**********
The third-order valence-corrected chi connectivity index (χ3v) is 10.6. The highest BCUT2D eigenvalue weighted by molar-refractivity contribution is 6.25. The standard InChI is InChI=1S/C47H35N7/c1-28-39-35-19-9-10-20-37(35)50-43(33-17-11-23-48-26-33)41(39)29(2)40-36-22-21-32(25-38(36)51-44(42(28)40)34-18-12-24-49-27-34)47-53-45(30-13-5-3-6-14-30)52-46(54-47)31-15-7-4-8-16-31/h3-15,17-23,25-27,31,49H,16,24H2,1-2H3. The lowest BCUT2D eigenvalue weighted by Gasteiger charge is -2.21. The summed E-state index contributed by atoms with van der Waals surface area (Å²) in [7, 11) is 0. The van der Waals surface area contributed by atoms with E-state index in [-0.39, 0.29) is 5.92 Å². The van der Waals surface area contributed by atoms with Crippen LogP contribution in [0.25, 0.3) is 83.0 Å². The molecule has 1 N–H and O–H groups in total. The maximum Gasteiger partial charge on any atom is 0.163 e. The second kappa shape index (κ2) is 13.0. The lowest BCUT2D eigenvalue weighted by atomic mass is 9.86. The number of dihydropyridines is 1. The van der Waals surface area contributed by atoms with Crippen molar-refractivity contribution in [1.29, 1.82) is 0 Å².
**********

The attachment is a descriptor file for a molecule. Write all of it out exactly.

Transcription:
The third-order valence-corrected chi connectivity index (χ3v) is 10.6. The highest BCUT2D eigenvalue weighted by molar-refractivity contribution is 6.25. The standard InChI is InChI=1S/C47H35N7/c1-28-39-35-19-9-10-20-37(35)50-43(33-17-11-23-48-26-33)41(39)29(2)40-36-22-21-32(25-38(36)51-44(42(28)40)34-18-12-24-49-27-34)47-53-45(30-13-5-3-6-14-30)52-46(54-47)31-15-7-4-8-16-31/h3-15,17-23,25-27,31,49H,16,24H2,1-2H3. The lowest BCUT2D eigenvalue weighted by Gasteiger charge is -2.21. The summed E-state index contributed by atoms with van der Waals surface area (Å²) in [7, 11) is 0. The van der Waals surface area contributed by atoms with E-state index in [-0.39, 0.29) is 5.92 Å². The van der Waals surface area contributed by atoms with Crippen LogP contribution in [0.25, 0.3) is 83.0 Å². The molecule has 1 N–H and O–H groups in total. The maximum Gasteiger partial charge on any atom is 0.163 e. The second kappa shape index (κ2) is 13.0. The lowest BCUT2D eigenvalue weighted by atomic mass is 9.86. The number of dihydropyridines is 1. The van der Waals surface area contributed by atoms with Crippen molar-refractivity contribution in [1.29, 1.82) is 0 Å².